In 1666, the French launched a punitive expedition against the Mohawks and destroyed Tekakwitha’s village. Her people then chose to move across the Mohawk River, to Gandaouagué. In 1667, three Jesuit missionaries arrived and established the St. Pierre Mission.
Tekakwitha made friends with Father Jacques de Lamberville who was in charge of the mission. In 1675, she shared with him her desire to be baptized. Lamberville taught her the catechism and at Easter 1676, baptized her as Catherine. Tekakwitha was then 20 years old. The name given her was in honor of Catherine of Siena, a 15th-century Italian mystic. Today, Kateri instead of Catherine is used to identify Tekakwitha due to the influence of 19th-century romantic literature and the desire of biographers to give her a more Indigenous sounding name.
Tekakwitha’s biographers, who contributed to the growth of her cult, insisted on the fact that, even before converting to Christianity, she was in disagreement with the way of life and values of the Mohawks. Her refusal of a number of marriage proposals and her desire to remain a virgin, both of which were contrary to her people’s customs, are used to support this argument.
Her baptism and subsequent first communion in 1677 made her the target of persecution in her village. With the help of Father Lamberville, Catherine, along with other converted Mohawks traveled several hundred kilometers to reach the St. Francis Xavier Mission at Sault St. Louis (today the Kahnawake reserve). There she joined a group of Christian Iroquois women (Haudenosaunee) who had chosen to renounce sexuality and marriage and who practiced mortification. Catherine submitted herself to severe physical discipline, fasting, flagellation, and exposure to the pain of fire and cold.
On March 25, 1679, the feast of the Annunciation, the Jesuits allowed Catherine, who had demonstrated exceptional piety, to take a vow of perpetual chastity in private. However, life was precarious in a period marked by wars and epidemics. Catherine, whose health was fragile, died on April 17, 1680, following a long illness perhaps brought on by her excessive practices.
Claude Chauchetière (1645-1709), a young Jesuit, took to visiting Catherine’s bedside during the last weeks of her life. In his writings, he describes himself as being fascinated by Catherine’s calm and composed attitude to her approaching death. Even before she fell ill, her confessor, Father Pierre Cholenec (1641-1721), mentioned in a confidential letter to his superiors that Catherine was the “most fervent” of all the young Iroquois women who practiced prayer and penitence. He also mentions a mysterious light that surrounded her during self-flagellation. The missionaries and Christian Iroquois appear to have been attributing spiritual powers to Catherine while she was still alive and her attitude towards death provided them with further confirmation.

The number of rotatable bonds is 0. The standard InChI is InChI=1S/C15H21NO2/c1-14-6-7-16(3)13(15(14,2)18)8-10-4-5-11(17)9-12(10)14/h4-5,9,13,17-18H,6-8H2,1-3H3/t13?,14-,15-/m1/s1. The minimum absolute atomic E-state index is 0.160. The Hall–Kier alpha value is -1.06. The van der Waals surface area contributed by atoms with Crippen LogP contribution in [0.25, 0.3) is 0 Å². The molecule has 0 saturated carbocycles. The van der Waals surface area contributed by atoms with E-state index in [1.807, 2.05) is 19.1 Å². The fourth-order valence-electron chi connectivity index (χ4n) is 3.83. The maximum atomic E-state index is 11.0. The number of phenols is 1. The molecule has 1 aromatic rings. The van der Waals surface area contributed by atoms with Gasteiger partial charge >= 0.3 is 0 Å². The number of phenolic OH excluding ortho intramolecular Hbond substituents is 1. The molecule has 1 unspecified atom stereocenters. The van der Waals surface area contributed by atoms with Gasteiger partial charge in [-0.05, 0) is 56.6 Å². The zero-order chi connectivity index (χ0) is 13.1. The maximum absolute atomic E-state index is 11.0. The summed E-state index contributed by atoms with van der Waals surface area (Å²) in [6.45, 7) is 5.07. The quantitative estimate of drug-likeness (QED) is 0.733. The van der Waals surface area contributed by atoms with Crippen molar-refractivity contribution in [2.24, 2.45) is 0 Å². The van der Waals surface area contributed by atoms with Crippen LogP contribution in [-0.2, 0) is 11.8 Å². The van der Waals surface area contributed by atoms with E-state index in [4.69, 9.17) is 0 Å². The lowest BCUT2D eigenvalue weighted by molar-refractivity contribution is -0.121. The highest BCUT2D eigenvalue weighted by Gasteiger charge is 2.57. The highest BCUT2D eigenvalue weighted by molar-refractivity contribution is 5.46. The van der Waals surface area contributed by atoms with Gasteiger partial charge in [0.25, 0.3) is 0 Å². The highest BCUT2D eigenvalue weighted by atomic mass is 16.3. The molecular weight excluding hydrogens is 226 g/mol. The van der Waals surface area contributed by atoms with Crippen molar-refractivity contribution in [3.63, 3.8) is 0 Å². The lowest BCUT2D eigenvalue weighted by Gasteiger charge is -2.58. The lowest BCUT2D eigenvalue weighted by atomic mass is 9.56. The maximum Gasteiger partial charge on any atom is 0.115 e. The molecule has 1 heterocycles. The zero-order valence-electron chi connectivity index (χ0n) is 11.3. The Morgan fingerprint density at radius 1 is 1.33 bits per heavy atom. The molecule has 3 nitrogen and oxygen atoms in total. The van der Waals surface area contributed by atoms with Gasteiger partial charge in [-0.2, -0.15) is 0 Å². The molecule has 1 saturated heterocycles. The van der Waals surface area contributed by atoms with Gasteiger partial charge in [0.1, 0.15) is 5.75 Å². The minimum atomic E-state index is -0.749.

In 1681, Father Chauchetière wrote a biography of Catherine and painted her portrait. In another biography, written by Father Cholenec in 1696, the author reports that 15 minutes after Catherine’s death the smallpox scars disappeared and her face became white and shone with beauty. For the Jesuits, this was the first miracle and the birth of the legend of the Iroquois virgin, Catherine Tekakwitha.
On 3 January 1943, Catherine was declared venerable by Pope Pius XII. Following this Vatican recognition of her exemplary Christian practices, she was beatified by Pope John Paul II on 22 June 1980. This allowed her to be venerated publicly and her feast day, 17 April, was entered into the liturgical calendar of the Catholic Church.
December 19, 2011, Pope Benedict XVI acknowledged a miracle attributed to Catherine, that of healing a young boy in Washington State in 2006. The boy, Jake Finkbonner, had contracted necrotizing fasciitis; also known as “flesh-eating disease”. On 21 October 2012, Catherine was elevated to sainthood and became the first North American Aboriginal person to be canonized.
Catherine’s story has been told in more than 300 books and 20 languages since her death. These accounts have served not only to spread the word about her cult in Canada but also in the United States and around the world. The patron saint of the environment and of Indigenous people, her intervention is called upon in cases of illness.
Conserved in a sanctuary in Kahnawake, her relics are the object of veneration. In the province of Quebec, two churches are named after her, one in the Innu community of Mashteuiash in the Saguenay Lac St. Jean region, the other in the Innu community of Uashat Mak Maliotenam near Sept-Îles. A statue of Catherine stands in the Basilica of Sainte-Anne-de-Beaupré. She was also featured in Montreal author Leonard Cohen’s novel Beautiful Losers (1966).
While Canadian Catholics see this sainthood as a source of pride, others view Catherine Tekakwitha as a powerless victim of colonialism. It is true that in the numerous biographies written about her, authors often give more pages to the legend than to the historical context. In a period when the Catholic Church wanted to encourage the conversion of Indigenous peoples, her mysticism and piety made Catherine a model to follow.